2130422 Bekok 19/1989 320 0.9999 Non-stationary 
2235401 Kahang 18/1995 162 0.9811 Non-stationary 
1737451 Johor 13/1977 148 0.5121 Non-stationary 
1836401 Linggui 6/1983 26 0.3518 Stationary 
River namePettitt test
ADF test
tau/yearKT1-p
2130422 Bekok 19/1989 320 0.9999 Non-stationary 
2235401 Kahang 18/1995 162 0.9811 Non-stationary 
1737451 Johor 13/1977 148 0.5121 Non-stationary 
1836401 Linggui 6/1983 26 0.3518 Stationary 

The presence of the change point for the streamflow is also illustrated in Figure 2. From the plot, the significant change point stations (Bekok and Kahang) show the abrupt changes in the mean at 1989 for Bekok station and Kahang station at 1995. Johor station and Linggui station also showed the change point presence in the mean of the streamflow series. Since these stations are identified as not significant, only the figure of abrupt changes for Bekok station and Kahang station are presented in this study.

Figure 2

The change point result from the Pettitt test for annual maximum streamflow of Bekok station and Kahang station.

Figure 2

The change point result from the Pettitt test for annual maximum streamflow of Bekok station and Kahang station.

Based on the comparison between the two tests (change point detection and non-stationary test), the ADF test showed that Bekok station, Kahang station, and Johor station had significant non-stationary streamflow. Meanwhile, Linggui station presented stationary streamflow from the test. This shows the exact relationship between the change point analysis and non-stationary analysis, where a significant change point streamflow indicated a non-stationary result, and vice versa. However, it was different for Johor station, which produced conflicting results between the two tests.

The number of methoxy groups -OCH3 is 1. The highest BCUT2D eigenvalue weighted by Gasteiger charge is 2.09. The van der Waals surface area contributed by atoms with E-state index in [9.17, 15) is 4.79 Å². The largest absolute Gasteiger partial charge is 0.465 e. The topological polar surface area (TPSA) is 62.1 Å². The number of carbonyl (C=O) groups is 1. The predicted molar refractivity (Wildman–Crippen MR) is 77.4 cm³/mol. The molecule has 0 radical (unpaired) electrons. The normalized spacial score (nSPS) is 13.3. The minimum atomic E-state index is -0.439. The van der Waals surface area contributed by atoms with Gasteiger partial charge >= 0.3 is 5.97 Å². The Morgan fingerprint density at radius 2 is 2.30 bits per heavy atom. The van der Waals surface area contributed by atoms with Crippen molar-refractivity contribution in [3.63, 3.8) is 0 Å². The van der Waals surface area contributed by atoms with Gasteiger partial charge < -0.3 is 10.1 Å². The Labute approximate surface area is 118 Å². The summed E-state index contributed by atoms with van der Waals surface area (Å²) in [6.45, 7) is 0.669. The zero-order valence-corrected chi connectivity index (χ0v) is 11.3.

Simulation and bootstrap study

As stated in the previous section, the non-stationary models with different values of shape parameter (k) and mean slope (ξ1) at both ranges from −0.3 to 0.3 were used in the five methods (L-moments and TL-moments, TL(η,0), (η = 1, 2, 3, 4)). The standard deviation (α) and ξ0 were fixed to 1 and 0, respectively. In this study, the simulation result with the selected sample size (n = 50 and 100) is presented in Figure 3.

Figure 3

Boxplots of RRMSE values for (a) GEV1 model (n = 50, ξ0 = 0, ξ1 = −0.2, α = 1, and k = 0.2), (b) GEV2 model (n = 100, ξ0 = 0, ξ1 = −0.1, α0 = 1, and α1 = 0.02), and (c) GEV3 model (n = 50, ξ0 = 0, ξ1 = 0.3, ξ2 = −0.005, α = 1, and k = 0.2) with L-moments and TL-moments method estimated.

Figure 3

Boxplots of RRMSE values for (a) GEV1 model (n = 50, ξ0 = 0, ξ1 = −0.2, α = 1, and k = 0.2), (b) GEV2 model (n = 100, ξ0 = 0, ξ1 = −0.1, α0 = 1, and α1 = 0.02), and (c) GEV3 model (n = 50, ξ0 = 0, ξ1 = 0.3, ξ2 = −0.005, α = 1, and k = 0.2) with L-moments and TL-moments method estimated.